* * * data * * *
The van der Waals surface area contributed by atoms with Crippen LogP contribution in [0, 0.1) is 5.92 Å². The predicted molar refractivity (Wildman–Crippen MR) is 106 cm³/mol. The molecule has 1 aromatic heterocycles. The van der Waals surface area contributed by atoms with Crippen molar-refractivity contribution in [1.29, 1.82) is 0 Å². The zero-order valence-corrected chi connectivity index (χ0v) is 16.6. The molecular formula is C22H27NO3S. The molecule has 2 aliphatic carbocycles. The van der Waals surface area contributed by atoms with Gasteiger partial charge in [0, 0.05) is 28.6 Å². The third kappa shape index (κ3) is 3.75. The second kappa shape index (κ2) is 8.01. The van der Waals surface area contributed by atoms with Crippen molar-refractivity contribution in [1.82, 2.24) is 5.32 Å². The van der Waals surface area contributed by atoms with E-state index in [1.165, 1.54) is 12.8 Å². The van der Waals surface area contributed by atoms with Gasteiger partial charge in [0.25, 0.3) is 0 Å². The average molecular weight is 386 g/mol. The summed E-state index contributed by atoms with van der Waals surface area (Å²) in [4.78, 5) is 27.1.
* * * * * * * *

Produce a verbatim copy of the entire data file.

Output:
The van der Waals surface area contributed by atoms with Crippen LogP contribution in [0, 0.1) is 5.92 Å². The predicted molar refractivity (Wildman–Crippen MR) is 106 cm³/mol. The molecule has 1 aromatic heterocycles. The van der Waals surface area contributed by atoms with Crippen molar-refractivity contribution in [1.29, 1.82) is 0 Å². The zero-order valence-corrected chi connectivity index (χ0v) is 16.6. The molecular formula is C22H27NO3S. The molecule has 2 aliphatic carbocycles. The van der Waals surface area contributed by atoms with Gasteiger partial charge in [0, 0.05) is 28.6 Å². The third kappa shape index (κ3) is 3.75. The second kappa shape index (κ2) is 8.01. The van der Waals surface area contributed by atoms with Crippen molar-refractivity contribution in [1.82, 2.24) is 5.32 Å². The van der Waals surface area contributed by atoms with E-state index in [1.165, 1.54) is 12.8 Å². The van der Waals surface area contributed by atoms with Gasteiger partial charge in [0.25, 0.3) is 0 Å². The average molecular weight is 386 g/mol. The summed E-state index contributed by atoms with van der Waals surface area (Å²) in [4.78, 5) is 27.1.